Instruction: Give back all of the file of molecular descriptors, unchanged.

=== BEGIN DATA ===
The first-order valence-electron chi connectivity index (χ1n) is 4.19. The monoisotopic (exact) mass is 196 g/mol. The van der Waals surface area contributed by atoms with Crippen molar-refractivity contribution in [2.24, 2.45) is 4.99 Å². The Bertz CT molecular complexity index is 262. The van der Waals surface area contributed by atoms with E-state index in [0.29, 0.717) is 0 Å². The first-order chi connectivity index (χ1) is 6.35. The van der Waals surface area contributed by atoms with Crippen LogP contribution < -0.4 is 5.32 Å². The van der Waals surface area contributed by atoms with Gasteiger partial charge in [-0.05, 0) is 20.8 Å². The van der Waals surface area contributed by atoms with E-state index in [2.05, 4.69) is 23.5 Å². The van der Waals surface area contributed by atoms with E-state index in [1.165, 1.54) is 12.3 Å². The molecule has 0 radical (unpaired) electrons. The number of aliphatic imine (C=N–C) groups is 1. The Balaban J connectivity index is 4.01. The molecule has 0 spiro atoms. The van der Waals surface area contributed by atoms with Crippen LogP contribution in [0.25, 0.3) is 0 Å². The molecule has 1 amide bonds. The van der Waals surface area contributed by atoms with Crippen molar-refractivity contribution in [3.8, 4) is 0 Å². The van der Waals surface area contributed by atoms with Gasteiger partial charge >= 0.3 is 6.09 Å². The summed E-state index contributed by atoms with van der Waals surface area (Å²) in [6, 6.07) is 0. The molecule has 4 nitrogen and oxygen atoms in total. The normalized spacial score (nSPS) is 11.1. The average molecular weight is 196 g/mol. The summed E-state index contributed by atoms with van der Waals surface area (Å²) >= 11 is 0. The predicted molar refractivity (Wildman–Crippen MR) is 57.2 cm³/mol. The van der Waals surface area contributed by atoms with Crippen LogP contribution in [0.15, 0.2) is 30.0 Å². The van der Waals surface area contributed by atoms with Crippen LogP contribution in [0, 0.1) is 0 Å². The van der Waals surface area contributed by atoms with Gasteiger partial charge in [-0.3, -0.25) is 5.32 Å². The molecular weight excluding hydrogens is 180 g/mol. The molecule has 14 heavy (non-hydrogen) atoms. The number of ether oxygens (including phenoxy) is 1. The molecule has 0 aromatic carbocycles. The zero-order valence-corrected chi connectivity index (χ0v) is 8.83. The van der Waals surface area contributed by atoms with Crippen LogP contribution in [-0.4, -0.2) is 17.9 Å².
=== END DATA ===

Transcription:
The first-order valence-electron chi connectivity index (χ1n) is 4.19. The monoisotopic (exact) mass is 196 g/mol. The van der Waals surface area contributed by atoms with Crippen molar-refractivity contribution in [2.24, 2.45) is 4.99 Å². The Bertz CT molecular complexity index is 262. The van der Waals surface area contributed by atoms with E-state index in [0.29, 0.717) is 0 Å². The first-order chi connectivity index (χ1) is 6.35. The van der Waals surface area contributed by atoms with Crippen LogP contribution < -0.4 is 5.32 Å². The van der Waals surface area contributed by atoms with Gasteiger partial charge in [-0.05, 0) is 20.8 Å². The van der Waals surface area contributed by atoms with E-state index in [2.05, 4.69) is 23.5 Å². The van der Waals surface area contributed by atoms with E-state index in [1.165, 1.54) is 12.3 Å². The molecule has 0 radical (unpaired) electrons. The number of aliphatic imine (C=N–C) groups is 1. The Balaban J connectivity index is 4.01. The molecule has 0 spiro atoms. The van der Waals surface area contributed by atoms with Crippen LogP contribution in [0.25, 0.3) is 0 Å². The molecule has 1 amide bonds. The van der Waals surface area contributed by atoms with Crippen molar-refractivity contribution in [3.8, 4) is 0 Å². The van der Waals surface area contributed by atoms with Gasteiger partial charge >= 0.3 is 6.09 Å². The summed E-state index contributed by atoms with van der Waals surface area (Å²) in [6, 6.07) is 0. The molecule has 4 nitrogen and oxygen atoms in total. The normalized spacial score (nSPS) is 11.1. The average molecular weight is 196 g/mol. The summed E-state index contributed by atoms with van der Waals surface area (Å²) >= 11 is 0. The predicted molar refractivity (Wildman–Crippen MR) is 57.2 cm³/mol. The van der Waals surface area contributed by atoms with Crippen LogP contribution in [0.15, 0.2) is 30.0 Å². The van der Waals surface area contributed by atoms with Crippen LogP contribution in [0, 0.1) is 0 Å². The van der Waals surface area contributed by atoms with Gasteiger partial charge in [-0.3, -0.25) is 5.32 Å². The molecular weight excluding hydrogens is 180 g/mol. The molecule has 14 heavy (non-hydrogen) atoms. The number of ether oxygens (including phenoxy) is 1. The molecule has 0 aromatic carbocycles. The zero-order valence-corrected chi connectivity index (χ0v) is 8.83. The van der Waals surface area contributed by atoms with Crippen LogP contribution in [-0.4, -0.2) is 17.9 Å².